But that just helps us come up with the “long list”. How do we actually decide who gets in and who is outside looking in? Here is the (sort of) short answer: We are looking for TEAMS (single founders need not apply) with domain EXPERTISE who are ALL IN (have quit their “day jobs” to pursue this full time) and who are PASSIONATE about pursuing a BIG opportunity with the AGILITY to adapt and deal with the inevitable bumps and perhaps a pivot or two and who want to get RICH rather just be king (ie, no life style businesses). Notice a common thread there? OK, here’s the really short answer: team, team, team – teams who see an opportunity and have the skill and desire to make it real. While the “jockey vs horse” debate has been around as long as VCs have done capital calls, most early stage investors would agree that the earlier the company the greater the importance of the “jockey” (the team) versus the “horse” (the product / technology / market).
There are certainly other factors. Because we are a small fund, we look for companies who can get to cash flow breakeven on no more than about $1 million or so – sorry, no 5 year science projects for us. Along those lines, we look for companies who can make real progress in a short amount of time. So while we are sector agnostic, the bias towards companies who can make quick progress on relatively small amounts of capital means we mostly do software companies, although we’ve been known to do a few physical product companies as well. We also want to be, or be part of, the first capital into the company.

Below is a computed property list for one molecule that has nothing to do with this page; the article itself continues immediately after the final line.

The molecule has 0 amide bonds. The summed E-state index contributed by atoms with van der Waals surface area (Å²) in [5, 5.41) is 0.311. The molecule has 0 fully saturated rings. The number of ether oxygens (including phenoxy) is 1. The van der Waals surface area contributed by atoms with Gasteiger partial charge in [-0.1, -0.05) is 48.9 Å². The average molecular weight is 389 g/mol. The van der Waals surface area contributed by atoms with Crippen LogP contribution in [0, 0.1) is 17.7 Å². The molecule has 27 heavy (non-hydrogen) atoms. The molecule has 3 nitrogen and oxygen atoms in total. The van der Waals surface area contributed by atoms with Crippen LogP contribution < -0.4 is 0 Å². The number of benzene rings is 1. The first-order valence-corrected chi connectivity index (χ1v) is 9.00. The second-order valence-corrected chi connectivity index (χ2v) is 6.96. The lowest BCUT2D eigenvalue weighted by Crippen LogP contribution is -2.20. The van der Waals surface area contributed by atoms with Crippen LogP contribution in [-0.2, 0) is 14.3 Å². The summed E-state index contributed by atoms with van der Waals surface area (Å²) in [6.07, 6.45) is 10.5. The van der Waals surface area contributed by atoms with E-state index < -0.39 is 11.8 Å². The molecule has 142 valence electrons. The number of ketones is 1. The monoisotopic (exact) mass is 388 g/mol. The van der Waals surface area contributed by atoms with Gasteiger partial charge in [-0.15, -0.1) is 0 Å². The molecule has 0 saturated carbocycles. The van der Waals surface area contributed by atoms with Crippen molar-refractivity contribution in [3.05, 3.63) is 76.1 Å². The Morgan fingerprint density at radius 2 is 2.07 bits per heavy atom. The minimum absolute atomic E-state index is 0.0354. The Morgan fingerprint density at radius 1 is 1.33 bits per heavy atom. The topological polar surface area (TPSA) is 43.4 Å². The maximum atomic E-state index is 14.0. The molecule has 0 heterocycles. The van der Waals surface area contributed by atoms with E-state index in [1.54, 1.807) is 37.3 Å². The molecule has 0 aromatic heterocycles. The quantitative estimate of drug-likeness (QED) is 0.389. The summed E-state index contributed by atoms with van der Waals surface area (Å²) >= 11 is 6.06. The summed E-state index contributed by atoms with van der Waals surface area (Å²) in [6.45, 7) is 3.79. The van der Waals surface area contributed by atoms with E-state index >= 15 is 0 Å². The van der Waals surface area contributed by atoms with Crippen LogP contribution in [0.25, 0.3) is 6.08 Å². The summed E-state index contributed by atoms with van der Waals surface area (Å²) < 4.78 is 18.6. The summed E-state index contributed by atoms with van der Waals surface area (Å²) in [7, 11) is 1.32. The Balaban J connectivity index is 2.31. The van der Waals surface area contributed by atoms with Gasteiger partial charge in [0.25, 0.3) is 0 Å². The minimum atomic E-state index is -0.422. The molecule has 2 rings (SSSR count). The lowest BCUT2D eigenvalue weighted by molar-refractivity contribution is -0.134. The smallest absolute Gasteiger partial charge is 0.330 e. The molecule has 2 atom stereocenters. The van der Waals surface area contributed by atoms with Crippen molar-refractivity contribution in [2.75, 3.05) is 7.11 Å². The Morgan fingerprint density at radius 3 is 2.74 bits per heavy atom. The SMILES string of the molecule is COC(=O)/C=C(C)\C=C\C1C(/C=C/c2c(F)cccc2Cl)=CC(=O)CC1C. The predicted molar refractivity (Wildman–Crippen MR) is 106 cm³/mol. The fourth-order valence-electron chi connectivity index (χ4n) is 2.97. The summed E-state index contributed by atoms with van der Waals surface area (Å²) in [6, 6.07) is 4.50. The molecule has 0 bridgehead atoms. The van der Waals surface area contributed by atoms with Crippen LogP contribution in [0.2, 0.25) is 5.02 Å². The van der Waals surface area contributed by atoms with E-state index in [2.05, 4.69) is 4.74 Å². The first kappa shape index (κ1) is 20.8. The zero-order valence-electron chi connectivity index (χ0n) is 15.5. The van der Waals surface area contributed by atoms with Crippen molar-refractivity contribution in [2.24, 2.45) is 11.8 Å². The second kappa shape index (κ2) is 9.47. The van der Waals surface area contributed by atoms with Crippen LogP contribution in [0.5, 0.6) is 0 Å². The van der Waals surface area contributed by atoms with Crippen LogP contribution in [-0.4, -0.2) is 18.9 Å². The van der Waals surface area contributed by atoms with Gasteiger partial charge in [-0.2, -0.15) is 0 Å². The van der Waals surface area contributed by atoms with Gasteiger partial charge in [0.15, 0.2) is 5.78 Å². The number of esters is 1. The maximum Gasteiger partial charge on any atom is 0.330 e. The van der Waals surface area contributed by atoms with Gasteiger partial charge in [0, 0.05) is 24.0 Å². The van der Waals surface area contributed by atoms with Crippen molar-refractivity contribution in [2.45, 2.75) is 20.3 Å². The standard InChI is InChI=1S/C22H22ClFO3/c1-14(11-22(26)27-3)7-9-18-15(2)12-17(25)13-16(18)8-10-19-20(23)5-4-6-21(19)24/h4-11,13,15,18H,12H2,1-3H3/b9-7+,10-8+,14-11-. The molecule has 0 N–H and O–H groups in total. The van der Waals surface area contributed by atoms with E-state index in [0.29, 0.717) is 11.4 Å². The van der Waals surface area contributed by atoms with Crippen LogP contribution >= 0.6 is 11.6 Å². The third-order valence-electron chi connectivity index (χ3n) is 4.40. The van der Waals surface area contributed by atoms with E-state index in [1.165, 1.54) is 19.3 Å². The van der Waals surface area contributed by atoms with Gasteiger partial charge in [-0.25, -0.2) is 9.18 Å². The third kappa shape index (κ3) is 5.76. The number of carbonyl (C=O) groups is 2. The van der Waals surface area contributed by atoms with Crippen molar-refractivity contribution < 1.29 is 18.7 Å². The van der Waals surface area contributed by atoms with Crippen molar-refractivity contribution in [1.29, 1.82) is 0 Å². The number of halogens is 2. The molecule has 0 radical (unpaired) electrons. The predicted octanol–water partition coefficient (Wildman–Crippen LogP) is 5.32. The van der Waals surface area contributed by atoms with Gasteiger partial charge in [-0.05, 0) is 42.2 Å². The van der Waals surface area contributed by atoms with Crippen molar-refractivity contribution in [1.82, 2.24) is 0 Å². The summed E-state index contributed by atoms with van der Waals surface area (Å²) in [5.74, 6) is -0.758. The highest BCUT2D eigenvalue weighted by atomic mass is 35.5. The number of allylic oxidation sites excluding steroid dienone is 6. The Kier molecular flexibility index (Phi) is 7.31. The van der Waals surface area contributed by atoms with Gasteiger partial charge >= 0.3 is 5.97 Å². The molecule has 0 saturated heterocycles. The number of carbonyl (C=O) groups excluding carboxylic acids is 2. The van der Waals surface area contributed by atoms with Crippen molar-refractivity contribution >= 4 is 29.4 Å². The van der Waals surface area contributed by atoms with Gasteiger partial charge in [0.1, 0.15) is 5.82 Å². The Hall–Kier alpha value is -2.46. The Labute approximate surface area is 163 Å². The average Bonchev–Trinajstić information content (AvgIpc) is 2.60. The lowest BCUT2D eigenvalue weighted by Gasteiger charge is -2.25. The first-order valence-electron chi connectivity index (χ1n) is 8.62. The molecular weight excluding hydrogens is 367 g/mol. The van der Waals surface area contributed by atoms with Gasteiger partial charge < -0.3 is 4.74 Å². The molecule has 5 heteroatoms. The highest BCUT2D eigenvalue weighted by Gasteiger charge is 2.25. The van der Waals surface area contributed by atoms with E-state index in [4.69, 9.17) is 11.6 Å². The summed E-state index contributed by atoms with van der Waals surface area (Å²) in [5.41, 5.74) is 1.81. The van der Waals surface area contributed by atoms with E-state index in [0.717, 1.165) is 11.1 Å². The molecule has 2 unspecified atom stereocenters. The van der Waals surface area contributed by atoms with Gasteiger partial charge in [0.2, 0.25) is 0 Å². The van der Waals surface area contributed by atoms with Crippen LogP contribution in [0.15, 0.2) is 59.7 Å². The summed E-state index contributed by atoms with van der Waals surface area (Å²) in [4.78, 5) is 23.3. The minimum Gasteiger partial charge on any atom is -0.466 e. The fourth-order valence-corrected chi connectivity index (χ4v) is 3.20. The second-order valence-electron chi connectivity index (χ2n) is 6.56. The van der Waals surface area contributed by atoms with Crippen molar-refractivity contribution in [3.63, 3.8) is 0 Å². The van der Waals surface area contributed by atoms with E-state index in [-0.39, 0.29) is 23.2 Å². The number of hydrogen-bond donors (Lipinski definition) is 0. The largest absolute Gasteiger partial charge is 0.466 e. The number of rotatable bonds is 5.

We do often ask our mentors and other investors we know for input on companies where we have some questions. We also have our “secret weapon” of 60+ founders of our portfolio companies who often have great insights into the teams and opportunities. But at the end of the day, the final investment decisions are made by us.
One difference between us and some other programmatic accelerators is that we can, and do, make “out of cycle” investments. In other words, we don’t want to lose a good investment just because a hot new company is closing a round in the middle of one our classes. We will make the investment as long as the company commits to full participation in our next class.
Hope that helps – let us know if you have other topics you want us to talk about! A few we have in mind for future posts include convertible notes vs priced rounds, why VCs need angels in today’s startup ecosystem, how to be an awesome mentor, whether or not to participate in a follow on round … And more! Let us know if you have suggestions.
Jim and Angela